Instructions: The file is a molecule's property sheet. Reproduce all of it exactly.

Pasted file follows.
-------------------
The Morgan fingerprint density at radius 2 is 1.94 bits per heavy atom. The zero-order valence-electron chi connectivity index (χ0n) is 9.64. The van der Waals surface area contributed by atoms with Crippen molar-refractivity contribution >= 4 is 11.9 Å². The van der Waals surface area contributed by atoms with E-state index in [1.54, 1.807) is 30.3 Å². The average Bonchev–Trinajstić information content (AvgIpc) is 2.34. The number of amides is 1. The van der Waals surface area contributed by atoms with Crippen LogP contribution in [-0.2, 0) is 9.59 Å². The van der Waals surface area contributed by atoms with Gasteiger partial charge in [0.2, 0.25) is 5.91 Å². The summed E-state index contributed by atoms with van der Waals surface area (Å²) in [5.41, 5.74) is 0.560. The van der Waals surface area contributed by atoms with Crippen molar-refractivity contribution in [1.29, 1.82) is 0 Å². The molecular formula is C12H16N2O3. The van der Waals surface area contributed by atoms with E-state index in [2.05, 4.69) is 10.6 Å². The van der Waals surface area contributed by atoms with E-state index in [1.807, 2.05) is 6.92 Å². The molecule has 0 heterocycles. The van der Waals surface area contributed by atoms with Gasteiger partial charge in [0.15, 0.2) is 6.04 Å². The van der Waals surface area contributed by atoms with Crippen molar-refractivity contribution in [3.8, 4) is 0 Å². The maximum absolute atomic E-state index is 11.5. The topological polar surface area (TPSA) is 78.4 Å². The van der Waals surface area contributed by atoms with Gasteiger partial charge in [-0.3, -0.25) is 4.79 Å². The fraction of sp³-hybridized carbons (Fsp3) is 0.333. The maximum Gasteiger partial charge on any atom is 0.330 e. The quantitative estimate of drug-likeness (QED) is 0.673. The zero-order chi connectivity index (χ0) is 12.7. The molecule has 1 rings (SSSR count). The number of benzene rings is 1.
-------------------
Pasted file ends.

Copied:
The Morgan fingerprint density at radius 2 is 1.94 bits per heavy atom. The zero-order valence-electron chi connectivity index (χ0n) is 9.64. The van der Waals surface area contributed by atoms with Crippen molar-refractivity contribution >= 4 is 11.9 Å². The van der Waals surface area contributed by atoms with E-state index in [1.54, 1.807) is 30.3 Å². The average Bonchev–Trinajstić information content (AvgIpc) is 2.34. The number of amides is 1. The van der Waals surface area contributed by atoms with Crippen LogP contribution in [-0.2, 0) is 9.59 Å². The van der Waals surface area contributed by atoms with Gasteiger partial charge in [0.2, 0.25) is 5.91 Å². The summed E-state index contributed by atoms with van der Waals surface area (Å²) in [5.41, 5.74) is 0.560. The van der Waals surface area contributed by atoms with Crippen molar-refractivity contribution in [1.29, 1.82) is 0 Å². The molecular formula is C12H16N2O3. The van der Waals surface area contributed by atoms with E-state index in [2.05, 4.69) is 10.6 Å². The van der Waals surface area contributed by atoms with E-state index in [1.807, 2.05) is 6.92 Å². The molecule has 0 heterocycles. The van der Waals surface area contributed by atoms with Gasteiger partial charge in [0.15, 0.2) is 6.04 Å². The van der Waals surface area contributed by atoms with Crippen molar-refractivity contribution in [3.8, 4) is 0 Å². The maximum absolute atomic E-state index is 11.5. The topological polar surface area (TPSA) is 78.4 Å². The van der Waals surface area contributed by atoms with Gasteiger partial charge in [-0.3, -0.25) is 4.79 Å². The fraction of sp³-hybridized carbons (Fsp3) is 0.333. The maximum Gasteiger partial charge on any atom is 0.330 e. The quantitative estimate of drug-likeness (QED) is 0.673. The zero-order chi connectivity index (χ0) is 12.7. The molecule has 1 rings (SSSR count). The number of benzene rings is 1.